- SAM -- The Niners need an imposing force on defense, someone who strikes fear in opposing QBs. While Willis is amazing, he is not a rush 'backer who can get into the QB's head. Orakpo would be the perfect fit, but it is looking like he will not be available for the Niners at 10. For this reason, I think the Niners bite the bullet a bit and go with Everette Brown, who will need to add weight. Maybin showed he needs to play at 235, not 255, 265 like necessary for a SAM. So Orakpo or Brown look like the candidates. I think decent options can be found later, but the Niners need their version of Merriman/Suggs who not only gets sacks, but alters gameplans. Orakpo is this player, and hopefully Brown will be. If the Niners do not go with a rush OLB in the first round, I have to think it will only be because someone unexpected falls to them in the first round, [see Crabtree, Raji, Monroe].
So, the Niners go Orakpo/Brown in 1st and Loadholt in 2nd. Sounds like a quality draft to me ... fairly easy on the cap too.
Mike Sando: Great stuff, Brian. You have done the heavy lifting here. Not much more for me to say, other than to keep it coming. I agree that the 10th overall choice is too high for targeting a right tackle. The team should probably focus on a linebacker with pass-rush ability in that spot. And if someone falls to them unexpectedly, reconsider.
Six unrestricted free agents have left the Seahawks to sign elsewhere. No team has watched more of its UFAs sign elsewhere this offseason.
All six former Seahawks qualify as either starters, part-time starters or experienced backups.
Consider it a natural progression as a mostly new coaching staff changes schemes and adjusts personnel on both sides of the ball.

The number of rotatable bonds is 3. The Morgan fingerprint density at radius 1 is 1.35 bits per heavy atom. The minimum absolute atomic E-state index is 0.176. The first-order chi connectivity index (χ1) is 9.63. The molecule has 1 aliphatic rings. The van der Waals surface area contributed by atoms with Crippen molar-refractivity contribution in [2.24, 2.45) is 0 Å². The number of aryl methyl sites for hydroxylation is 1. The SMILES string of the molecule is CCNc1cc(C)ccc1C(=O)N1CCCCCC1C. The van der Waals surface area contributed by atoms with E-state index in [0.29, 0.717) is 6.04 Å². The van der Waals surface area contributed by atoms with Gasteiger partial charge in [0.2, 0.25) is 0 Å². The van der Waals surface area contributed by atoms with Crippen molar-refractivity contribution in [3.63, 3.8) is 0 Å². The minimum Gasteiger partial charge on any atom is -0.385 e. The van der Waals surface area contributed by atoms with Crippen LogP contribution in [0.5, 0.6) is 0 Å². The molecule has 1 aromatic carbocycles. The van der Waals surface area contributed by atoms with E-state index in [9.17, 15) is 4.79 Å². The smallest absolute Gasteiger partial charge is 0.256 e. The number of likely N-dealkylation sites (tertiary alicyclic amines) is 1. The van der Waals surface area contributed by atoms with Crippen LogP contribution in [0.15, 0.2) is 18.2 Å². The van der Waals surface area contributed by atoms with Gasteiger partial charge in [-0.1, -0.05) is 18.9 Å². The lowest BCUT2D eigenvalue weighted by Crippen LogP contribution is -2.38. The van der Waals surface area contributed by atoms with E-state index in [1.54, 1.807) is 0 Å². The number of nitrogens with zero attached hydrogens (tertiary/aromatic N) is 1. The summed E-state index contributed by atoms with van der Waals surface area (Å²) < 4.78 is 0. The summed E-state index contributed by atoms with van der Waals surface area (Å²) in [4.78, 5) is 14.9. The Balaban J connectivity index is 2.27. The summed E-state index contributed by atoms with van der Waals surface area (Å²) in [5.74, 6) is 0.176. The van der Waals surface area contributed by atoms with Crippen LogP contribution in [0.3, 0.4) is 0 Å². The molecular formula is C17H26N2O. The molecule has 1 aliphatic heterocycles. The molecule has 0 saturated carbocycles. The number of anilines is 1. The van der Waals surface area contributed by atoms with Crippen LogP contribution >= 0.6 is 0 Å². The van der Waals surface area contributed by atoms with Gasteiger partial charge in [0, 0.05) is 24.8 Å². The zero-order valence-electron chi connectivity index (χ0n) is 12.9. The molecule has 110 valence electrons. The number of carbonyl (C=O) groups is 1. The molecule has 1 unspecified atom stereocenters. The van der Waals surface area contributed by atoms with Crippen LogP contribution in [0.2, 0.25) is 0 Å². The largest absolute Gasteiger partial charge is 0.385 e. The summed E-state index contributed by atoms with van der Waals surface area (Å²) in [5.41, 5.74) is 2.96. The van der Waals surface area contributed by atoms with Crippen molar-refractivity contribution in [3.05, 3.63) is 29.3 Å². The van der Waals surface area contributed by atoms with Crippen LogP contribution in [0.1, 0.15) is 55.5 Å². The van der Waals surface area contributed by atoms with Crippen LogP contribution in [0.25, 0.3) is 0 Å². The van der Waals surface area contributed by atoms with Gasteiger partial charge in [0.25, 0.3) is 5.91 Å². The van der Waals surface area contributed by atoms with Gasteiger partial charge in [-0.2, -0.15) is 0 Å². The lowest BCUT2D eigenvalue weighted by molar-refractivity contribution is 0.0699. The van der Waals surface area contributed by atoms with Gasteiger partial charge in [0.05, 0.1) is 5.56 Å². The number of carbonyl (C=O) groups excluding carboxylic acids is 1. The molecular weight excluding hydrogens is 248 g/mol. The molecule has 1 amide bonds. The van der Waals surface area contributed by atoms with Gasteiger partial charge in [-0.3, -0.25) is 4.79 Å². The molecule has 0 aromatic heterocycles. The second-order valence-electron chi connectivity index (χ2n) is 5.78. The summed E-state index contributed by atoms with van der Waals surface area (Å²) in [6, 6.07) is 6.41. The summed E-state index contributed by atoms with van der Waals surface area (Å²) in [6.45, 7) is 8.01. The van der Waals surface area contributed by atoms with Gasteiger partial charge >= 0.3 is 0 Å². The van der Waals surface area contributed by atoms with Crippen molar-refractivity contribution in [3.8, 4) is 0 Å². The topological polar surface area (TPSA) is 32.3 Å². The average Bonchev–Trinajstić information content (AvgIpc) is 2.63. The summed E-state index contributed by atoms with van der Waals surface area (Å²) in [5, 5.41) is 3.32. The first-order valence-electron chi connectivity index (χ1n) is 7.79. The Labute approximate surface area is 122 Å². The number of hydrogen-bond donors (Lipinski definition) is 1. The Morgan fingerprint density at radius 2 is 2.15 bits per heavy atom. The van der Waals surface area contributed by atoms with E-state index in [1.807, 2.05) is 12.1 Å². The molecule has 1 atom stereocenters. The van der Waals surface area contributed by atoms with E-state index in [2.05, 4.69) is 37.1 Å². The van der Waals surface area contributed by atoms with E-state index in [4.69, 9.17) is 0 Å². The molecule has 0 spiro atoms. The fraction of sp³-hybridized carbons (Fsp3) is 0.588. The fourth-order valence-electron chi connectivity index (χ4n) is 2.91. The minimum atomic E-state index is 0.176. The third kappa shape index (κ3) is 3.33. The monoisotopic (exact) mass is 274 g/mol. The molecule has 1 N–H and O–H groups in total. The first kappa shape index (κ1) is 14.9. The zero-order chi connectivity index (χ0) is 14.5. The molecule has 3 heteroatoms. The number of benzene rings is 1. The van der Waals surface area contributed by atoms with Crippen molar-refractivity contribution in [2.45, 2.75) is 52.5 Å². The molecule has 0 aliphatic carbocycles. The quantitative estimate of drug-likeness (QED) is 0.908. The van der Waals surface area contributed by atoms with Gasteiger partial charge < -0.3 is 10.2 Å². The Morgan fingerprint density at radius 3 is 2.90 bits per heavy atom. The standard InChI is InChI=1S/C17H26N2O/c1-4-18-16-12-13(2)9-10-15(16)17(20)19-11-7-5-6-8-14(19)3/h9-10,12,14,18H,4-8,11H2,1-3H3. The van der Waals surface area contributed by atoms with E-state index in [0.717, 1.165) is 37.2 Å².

Posted by ESPN.com's Mike Sando
Floyd Womack's departure to the Browns following eight seasons with the Seahawks marks the fourth time an unrestricted free agent has left Seattle this offseason.
The Seahawks did not push to retain them. The team made retaining linebacker Leroy Hill its top priority, using the franchise tag to keep him off the market. Re-signing tackle Ray Willis was a secondary priority.
Receiver Bobby Engram a
nd fullback Leonard Weaver stand as the highest-profile Seattle players yet to re-sign, but the Seahawks appear unlikely to invest much in retaining any of their remaining unrestricted free agents.
Seahawks UFA re-signed: Willis.
Seahawks UFA lost: Womack, Green, Bernard and Morris.
Restricted free agents: None.
Posted by ESPN.com's Mike Sando
Tracking free-agent visits can become a part-time job during the initial rush of free agency. Now that things have settled, I've put together an unofficial list showing where NFC West free agents have visited and which players the division's teams have visited with.
These visits fall into four basic categories: